Karen Staser, Founder

Karen Staser

Karen Staser founded the National Women's History Museum in 1995 with a White Paper written to give voice to both the empowerment and dismay she felt after 13 years of self-directed research on women's history followed by the surprise of realizing that this history was largely "missing" from this nation’s Capital, including the Smithsonian Institution.

Karen's research, coupled with real world experience as a daughter, wife, mother of two daughters, organizational psychologist and entrepreneur, inspired her to establish the museum. She garnered Congressional support, recruited the first Board, conducted the nonprofit incorporation process and chose the formidable task of restoring the historic Women's Suffrage Statue to the US Capitol Rotunda as the museum's first project. The Statue was successfully restored on Mother's Day in 1997.

Major General Bruce Staser, Karen's father-in-law, contributed to her motivation to study women's history when he challenged her early on, in 1982, to name five women of historical note who weren't famous because of their husbands. She couldn't, even armed with a graduate degree. She had not yet realized that almost nowhere in the world would she have been exposed to such knowledge via mainstream education or culture.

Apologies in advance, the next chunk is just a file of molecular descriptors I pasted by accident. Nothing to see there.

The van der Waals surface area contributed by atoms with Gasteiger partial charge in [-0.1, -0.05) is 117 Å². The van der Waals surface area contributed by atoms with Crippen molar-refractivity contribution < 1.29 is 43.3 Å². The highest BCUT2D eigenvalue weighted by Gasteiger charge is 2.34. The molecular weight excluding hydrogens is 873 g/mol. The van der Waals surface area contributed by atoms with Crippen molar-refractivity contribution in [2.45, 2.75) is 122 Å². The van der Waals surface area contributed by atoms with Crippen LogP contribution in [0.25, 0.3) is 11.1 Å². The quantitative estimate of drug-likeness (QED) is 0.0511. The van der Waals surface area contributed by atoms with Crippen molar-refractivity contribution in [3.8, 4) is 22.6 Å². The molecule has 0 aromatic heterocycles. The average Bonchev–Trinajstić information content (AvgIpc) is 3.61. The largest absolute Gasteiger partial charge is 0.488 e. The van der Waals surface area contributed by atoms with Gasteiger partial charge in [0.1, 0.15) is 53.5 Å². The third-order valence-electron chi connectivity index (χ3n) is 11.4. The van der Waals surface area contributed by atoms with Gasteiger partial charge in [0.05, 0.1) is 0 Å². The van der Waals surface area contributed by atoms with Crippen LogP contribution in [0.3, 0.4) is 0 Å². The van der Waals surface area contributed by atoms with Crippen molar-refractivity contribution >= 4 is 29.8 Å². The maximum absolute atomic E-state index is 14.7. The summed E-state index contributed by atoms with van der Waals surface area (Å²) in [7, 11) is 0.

During the NWHM start-up years, from 1995 through the end of 2000, Karen served as the first Chair and President, carrying the bulk of organizational responsibility alone, as the only full-time person, and without compensation. It was a labor of love she willingly took on to ensure the sustainability of the museum.

In those years not only did NWHM oversee and pay for the restoration of the Women's Suffrage Statue to the Capitol Rotunda, commemorating 72 years of formal work by suffragists, the museum also planned and paid for an historic rededication ceremony attended by thousands. In addition the museum launched one of the world's first "cyber-museums," a newsletter called A Different Point of View, a travelling exhibit on women's suffrage that debuted at the World Trade Center, a bipartisan Honorary Congressional Advisory Council, a Scholar's Council, NWHM Councils in NYC, Los Angeles, Phoenix and New Jersey, and testified before Congress, among many other activities.

Karen holds a Master's Degree in Industrial/Organizational Psychology from San Francisco State University and also completed graduate work at Stanford University, the Organizational Development Center in Monterey, CA and the Haus Risen Institute in Hamburg, Germany. She was the recipient of numerous awards including the National Nick Hoge Award for Organizational Development.

She conducted strategic management planning for the San Francisco District US Corps of Engineers, headed the International Agreements Branch for the US Army in Stuttgart, Germany, created an award-winning child development center and was a nonprofit consultant.

When not engaged in intellectual pursuits on a wide range of topics, Karen enjoys playing the piano, gardening and spending time with her wonderful family. Her first daughter was born in San Francisco, CA, and her second in Anchorage, AK.